Mechanics 
Rheology 
Viscoelasticity
Smart fluids:
Magnetorheological
Electrorheological
Ferrofluids
Rheometry · Rheometer 


Fluid mechanics is the study of how fluids move and the forces on them. (Fluids include liquids and gases.)
Fluid mechanics can be divided into fluid statics, the study of fluids at rest, and fluid dynamics, the study of fluids in motion. It is a branch of continuum mechanics, a subject which models matter without using the information that it is made out of atoms.
The study of fluid mechanics goes back at least to the days of ancient Greece, when Archimedes made a beginning on fluid statics. However, fluid mechanics, especially fluid dynamics, is an active field of research with many unsolved or partly solved problems. Fluid mechanics can be mathematically complex. Sometimes it can best be solved by numerical analysis, typically using computers. A modern discipline, called Computational Fluid Dynamics (CFD), is devoted to this approach to solving fluid mechanics problems.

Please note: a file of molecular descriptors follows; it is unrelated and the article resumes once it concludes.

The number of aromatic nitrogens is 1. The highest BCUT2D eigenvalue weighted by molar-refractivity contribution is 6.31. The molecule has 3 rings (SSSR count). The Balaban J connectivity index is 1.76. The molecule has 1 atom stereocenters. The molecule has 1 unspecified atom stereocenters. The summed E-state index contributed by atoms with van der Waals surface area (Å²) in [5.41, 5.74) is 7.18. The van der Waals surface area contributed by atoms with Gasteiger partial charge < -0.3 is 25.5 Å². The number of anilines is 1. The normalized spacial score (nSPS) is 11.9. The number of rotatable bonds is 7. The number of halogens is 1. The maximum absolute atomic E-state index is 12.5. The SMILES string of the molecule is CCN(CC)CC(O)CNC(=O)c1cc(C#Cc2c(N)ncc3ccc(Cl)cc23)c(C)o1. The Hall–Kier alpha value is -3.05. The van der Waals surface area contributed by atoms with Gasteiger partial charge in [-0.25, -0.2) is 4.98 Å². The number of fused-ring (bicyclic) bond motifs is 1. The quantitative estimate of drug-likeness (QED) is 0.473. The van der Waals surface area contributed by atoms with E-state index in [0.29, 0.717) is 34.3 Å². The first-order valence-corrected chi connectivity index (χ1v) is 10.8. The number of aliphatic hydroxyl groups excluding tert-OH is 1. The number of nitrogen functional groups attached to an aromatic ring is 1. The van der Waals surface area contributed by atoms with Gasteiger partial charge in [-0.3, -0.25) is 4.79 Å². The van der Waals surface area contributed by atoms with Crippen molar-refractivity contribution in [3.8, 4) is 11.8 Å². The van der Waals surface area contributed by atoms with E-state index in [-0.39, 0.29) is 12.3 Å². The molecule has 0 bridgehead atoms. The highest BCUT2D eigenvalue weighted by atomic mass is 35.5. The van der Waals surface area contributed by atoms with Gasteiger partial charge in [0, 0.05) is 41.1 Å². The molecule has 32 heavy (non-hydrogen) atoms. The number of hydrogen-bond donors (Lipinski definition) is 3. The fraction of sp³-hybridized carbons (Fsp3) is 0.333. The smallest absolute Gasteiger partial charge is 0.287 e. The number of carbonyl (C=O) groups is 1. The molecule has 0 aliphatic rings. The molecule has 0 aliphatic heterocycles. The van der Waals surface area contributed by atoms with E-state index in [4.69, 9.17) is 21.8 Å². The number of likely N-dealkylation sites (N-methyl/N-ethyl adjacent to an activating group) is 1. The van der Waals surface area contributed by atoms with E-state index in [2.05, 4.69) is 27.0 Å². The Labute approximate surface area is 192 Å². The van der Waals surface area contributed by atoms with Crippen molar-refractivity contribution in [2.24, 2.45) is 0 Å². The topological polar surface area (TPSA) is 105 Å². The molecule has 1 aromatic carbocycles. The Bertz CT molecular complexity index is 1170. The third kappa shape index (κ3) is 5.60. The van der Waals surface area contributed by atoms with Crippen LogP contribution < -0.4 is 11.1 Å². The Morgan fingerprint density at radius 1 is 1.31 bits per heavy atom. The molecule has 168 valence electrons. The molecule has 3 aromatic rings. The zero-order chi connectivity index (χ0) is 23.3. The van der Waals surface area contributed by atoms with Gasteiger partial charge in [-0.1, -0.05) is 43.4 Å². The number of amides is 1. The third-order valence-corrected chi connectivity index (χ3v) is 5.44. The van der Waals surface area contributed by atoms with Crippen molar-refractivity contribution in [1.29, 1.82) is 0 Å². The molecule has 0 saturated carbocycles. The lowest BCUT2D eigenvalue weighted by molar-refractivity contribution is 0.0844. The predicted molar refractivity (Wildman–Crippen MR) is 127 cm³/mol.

Relationship to continuum mechanics
Fluid mechanics is a subdiscipline of continuum mechanics, as illustrated in the following table.
Continuum mechanics: the study of the physics of continuous materials. 
Solid mechanics: the study of the physics of continuous materials with a defined rest shape. 
Elasticity: which describes materials that return to their rest shape after an applied stress. 
Plasticity: which describes materials that permanently deform after a large enough applied stress. 
Rheology: the study of materials with both solid and fluid characteristics 
Fluid mechanics: the study of the physics of continuous materials which take the shape of their container. 
NonNewtonian fluids 
Newtonian fluids 
Related pages
 White, Frank M. (2003). Fluid Mechanics. McGrawHill. ISBN: 0072402172
 Cramer, Mark. "The Gallery of Fluid Mechanics"
See also
In Spanish: Mecánica de fluidos para niños